You’d better watch out when living queer cinema legend Bruce LaBruce makes a movie. He may be getting older chronologically but he sure ain’t mellowing. The Canadian has long ridden the wave of the avant-garde and now he has truly crashed the party. This time he lands in a commune somewhere in
Ger(wo)many where the Female Liberation Army (FLA) lives a sheltered sensual life in their compound. Only women allowed. What these cells are up to is a conspiracy to shoot and distribute lesbian porn as a weapon to take the world by storm and stamp out the patriarchy and then install a new matriarchal world order.
LaBruce’s The Misandrists is reminiscent of such classic screen comedies as Robert Altman’s Nashville and Mike Judge’s Idiocracy in its uncompromisingly satirical assault. But most of all, it recalls Federico Fellini’s fantastical City of Women, the maestro auteur’s speculation on male displacement in a city filled with and run by women. Reactions to that film 38 years ago were mixed. It clearly threatened middle class men who had yet to examine the advantages society offers them.
In this particular satirical assault, LaBruce takes lesbian separatism to the limit. The FLA commune is strangely reminiscent of a medieval Roman Catholic convent, inverted, however, with a radically and unabashedly pagan theology. Big Mother (a haughtily intimidating Susanne Sachsse) is every bit as restrictive as a 13th century Mother Abbess. Her belief system is essentially handed down by the Goddess of the Universe. Her fellow sisters are also teachers, each of whom have their distinctive areas of women’s studies. They dress in nun habits while the younger novitiates are in standard European school uniforms, garments to reinforce equality and conformity.
Paradoxically or ironically, depending on your view, the FLA is stringently hierarchic, though lesbian lovemaking is encouraged. As is sexual coercion. This, of course, is a recipe for discontent, if not, revolt. Therefore, when the dreamily handsome Volker (Til Schindler), a white male Marxist militant on the lam, is given the milk of human kindness by two of the commune’s young novitiates—transgender person of color, Isolde (Kita Updike), and the girl who adores her, Hilde (Olivia Kundisch)—the virile young buck is secretly hidden in the commune’s cellar.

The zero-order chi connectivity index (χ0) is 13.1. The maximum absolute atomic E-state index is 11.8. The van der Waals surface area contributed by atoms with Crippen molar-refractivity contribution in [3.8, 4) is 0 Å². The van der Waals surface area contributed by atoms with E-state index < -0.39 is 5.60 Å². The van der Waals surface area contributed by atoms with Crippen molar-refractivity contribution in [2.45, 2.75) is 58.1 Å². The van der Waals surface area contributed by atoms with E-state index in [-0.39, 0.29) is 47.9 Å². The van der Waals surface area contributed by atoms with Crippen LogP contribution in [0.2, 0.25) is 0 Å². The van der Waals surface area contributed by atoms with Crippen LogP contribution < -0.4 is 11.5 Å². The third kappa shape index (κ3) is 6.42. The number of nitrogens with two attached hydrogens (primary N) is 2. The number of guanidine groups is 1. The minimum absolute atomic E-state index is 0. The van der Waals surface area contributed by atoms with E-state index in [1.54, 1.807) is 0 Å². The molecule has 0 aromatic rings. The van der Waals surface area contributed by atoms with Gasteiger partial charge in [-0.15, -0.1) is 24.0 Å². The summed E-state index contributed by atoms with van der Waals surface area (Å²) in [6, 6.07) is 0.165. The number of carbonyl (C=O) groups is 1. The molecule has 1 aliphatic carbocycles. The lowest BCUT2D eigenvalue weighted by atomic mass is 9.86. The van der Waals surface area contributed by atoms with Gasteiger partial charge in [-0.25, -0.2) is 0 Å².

When a wholesome young policeman comes looking for the fugitive, Big Mother refuses him entry because of his gender. However, she does allow him to question the girls in an outdoor line-up. Oh, the tension as only Isolde and Hilde know that Volker is on site!
Updike is endearingly human as young person torn between what LaBruce asserts as the two branches of the same left-wing ideology — 1. feminism and 2. centralized economic redistribution of wealth. When the lesbian porn venture goose steps into something going against the will of some of its participants, you may wonder whether or not if Isolde will cross into the realm of sadism. You’ll have to see the film to find that out. Be warned, it gets quite graphic and bloody.
Among The Misandrists’s most arresting qualities is how its dialogue utterly glistens with feminist hyperbole organically integrated into the entire script. Like the movie Nightcrawler, wherein Jake Gyllenhaal speaks in blend of corporate and therapeutic terminology, we see how jargon has actually supplanted regular speech and by extension the thought process itself. It is difficult to discern if LaBruce is simply being playfully tongue-in-cheek and wickedly camp or hectoring us as a cautionary Cassandra foreseeing the ashen wages of where demagoguery may ultimately lead. Indeed, the FLA states its commonality with the Marxist revolutionary movement, whose legacy is Stalin, Mao, Pol Pot, the Kim dynasty, and Castro. It’s hard to not consider how Cuba’s El Morro prison symbolized communism’s systematically brutal persecution of gays.
Nonetheless, queer media has embraced The Misandrists and heralds it as heretically mischievous entertainment and oh what fun! Irreverence soars to a whole new level. And yes indeed, The Misandrists is most certainly devilish fun. Some will either gleefully or derisively call it Satanic—taken well beyond usual limits. If you’re not too squeamish, it’s a must-see picture.
Screens midnight June 6 and 7
Uptown Theatre, 2906 Hennepin Ave., Minneapolis